My latest bash-to-ruby rewrite was dvdcopy to dvd2iso. I changed the name both to disambiguate, and because my primary use case was no longer to duplicate disc to disc, but to just generate the ISO. It’s very simple to just burn that ISO back to disc if I feel like it.
The benefits of the new script are:
- Less and simpler code
- Coded at a higher level
- Easier to use
There are far less options than dvdcopy; you can choose the device and output file, that’s it. Though, the script is easy enough to configure further by simply editing the source.
usage: dvd2iso [options] -i, --input DEVICE -o, --output FILE
The output file can have a
%s in it which will be replaced by the downcased, underscored version of the DVD name.
When the script runs, all subcommands have their output redirected to a log file which you’re told to consult if there’s some error. Instead, what you get as output is actually every command the script runs in copy-pastable format.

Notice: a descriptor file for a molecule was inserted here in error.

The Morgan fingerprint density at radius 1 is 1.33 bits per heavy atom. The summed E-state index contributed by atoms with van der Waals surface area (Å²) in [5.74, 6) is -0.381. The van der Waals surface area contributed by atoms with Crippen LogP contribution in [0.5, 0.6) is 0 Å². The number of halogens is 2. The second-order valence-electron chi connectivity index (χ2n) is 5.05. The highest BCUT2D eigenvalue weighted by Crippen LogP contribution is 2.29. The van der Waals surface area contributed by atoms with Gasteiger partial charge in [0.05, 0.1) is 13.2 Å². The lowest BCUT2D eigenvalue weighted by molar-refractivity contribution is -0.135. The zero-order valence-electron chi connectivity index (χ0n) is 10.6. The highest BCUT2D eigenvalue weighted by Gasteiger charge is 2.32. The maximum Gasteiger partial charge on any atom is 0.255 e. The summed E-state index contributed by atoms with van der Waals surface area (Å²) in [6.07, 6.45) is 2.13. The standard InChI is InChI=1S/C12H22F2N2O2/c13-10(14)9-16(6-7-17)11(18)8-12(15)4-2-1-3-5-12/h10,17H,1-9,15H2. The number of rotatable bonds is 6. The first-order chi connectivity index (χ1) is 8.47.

This makes it very easy to rerun any or all of the script’s actions if you want to tweak or debug something.
Actual script output:
$ dvd2iso -o 'rips/%s.iso' # # Ripping SOME_DVD # Title 1, 29 Chapters # mkdir -p ./dvd2iso_tmp mencoder \ dvd://1 \ -dvd-device '/dev/sr0' \ -mc 0 \ -of mpeg \ -mpegopts format=dvd:tsaf \ -oac copy \ -ovc lavc \ -vf scale=720:480,pullup,softskip,harddup \ -lavcopts vcodec=mpeg2video:vrc_buf_size=1835:vrc_maxrate=9800:vbitrate=5824:keyint=18:vstrict=0:aspect=16/9:ilme:ildct \ -ofps 24000/1001 \ -o './dvd2iso_tmp/movie.mpeg' dvdauthor \ -t \ -c 00:00:00.000,00:05:54.533,00:10:20.433,00:16:17.533,00:19:56.799,00:24:11.266,00:31:35.866,00:36:28.600,00:37:53.700,00:41:07.067,00:43:30.367,00:47:22.067,00:50:41.700,00:52:27.966,00:55:32.433,00:57:28.100,01:01:05.300,01:03:35.234,01:05:46.634,01:09:14.700,01:11:13.133,01:11:59.299,01:16:17.266,01:19:36.100,01:21:59.533,01:23:34.467,01:26:57.100,01:28:13.767,01:33:49.667 \ -o './dvd2iso_tmp/MOVIE' \ './dvd2iso_tmp/movie.mpeg' dvdauthor \ -T \ -o './dvd2iso_tmp/MOVIE' mkisofs \ -dvd-video \ -o './dvd2iso_tmp/movie.iso' \ './dvd2iso_tmp/MOVIE' mv ./dvd2iso_tmp/movie.iso rips/some_dvd.iso rm -r ./dvd2iso_tmp # # Success! # $
Anyway, you can find it in my bin. Enjoy.